This argument seems sound.
- It is wrong to hate a creature of God.
- It is wrong to hate God.
- Everything is either God or a creature of God.
- So there is nothing which it is permissible to hate.
But on the other hand, surely one should hate sin, vice, war, divorce, etc. (Note that one can say this even if one thinks that sometimes war and divore are permissible.) Thus there must be a sense in which sin, vice, war and divorce do not exist. In the case of sin and vice, and maybe divorce, this is handled by Augustine's old move: evils are privations. But war is not a privation, though it involves privations.
So our initial argument teaches us some ontology. It must be true to say that war does not exist. For this ontology not to be ad hoc, I think we need to say that there are no such things as situations, non-abstract states of affairs or events.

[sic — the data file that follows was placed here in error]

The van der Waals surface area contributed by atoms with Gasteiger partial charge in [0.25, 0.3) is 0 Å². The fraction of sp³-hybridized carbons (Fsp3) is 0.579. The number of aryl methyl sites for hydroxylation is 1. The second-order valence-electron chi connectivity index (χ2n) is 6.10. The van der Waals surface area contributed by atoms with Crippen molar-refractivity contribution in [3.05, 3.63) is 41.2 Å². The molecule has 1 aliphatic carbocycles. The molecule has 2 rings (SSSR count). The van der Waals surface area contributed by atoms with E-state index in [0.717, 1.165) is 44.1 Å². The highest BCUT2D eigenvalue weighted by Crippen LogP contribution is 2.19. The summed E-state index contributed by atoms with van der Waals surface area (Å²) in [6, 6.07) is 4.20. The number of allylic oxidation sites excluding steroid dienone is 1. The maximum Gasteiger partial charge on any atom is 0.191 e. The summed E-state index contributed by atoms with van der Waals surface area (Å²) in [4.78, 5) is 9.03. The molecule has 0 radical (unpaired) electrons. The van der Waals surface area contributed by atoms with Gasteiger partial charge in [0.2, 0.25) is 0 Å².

If we further think there are some artifacts which it is permissible to hate—perhaps there is nothing wrong with hating nuclear weapons or certain books—we will have to conclude that there are no such things as mere artifacts.[note 1]
Of course, we still have to be able to say things like: "There are wars and nuclear weapons." So we need a way of using existential language that isn't tied closely to the correct ontology.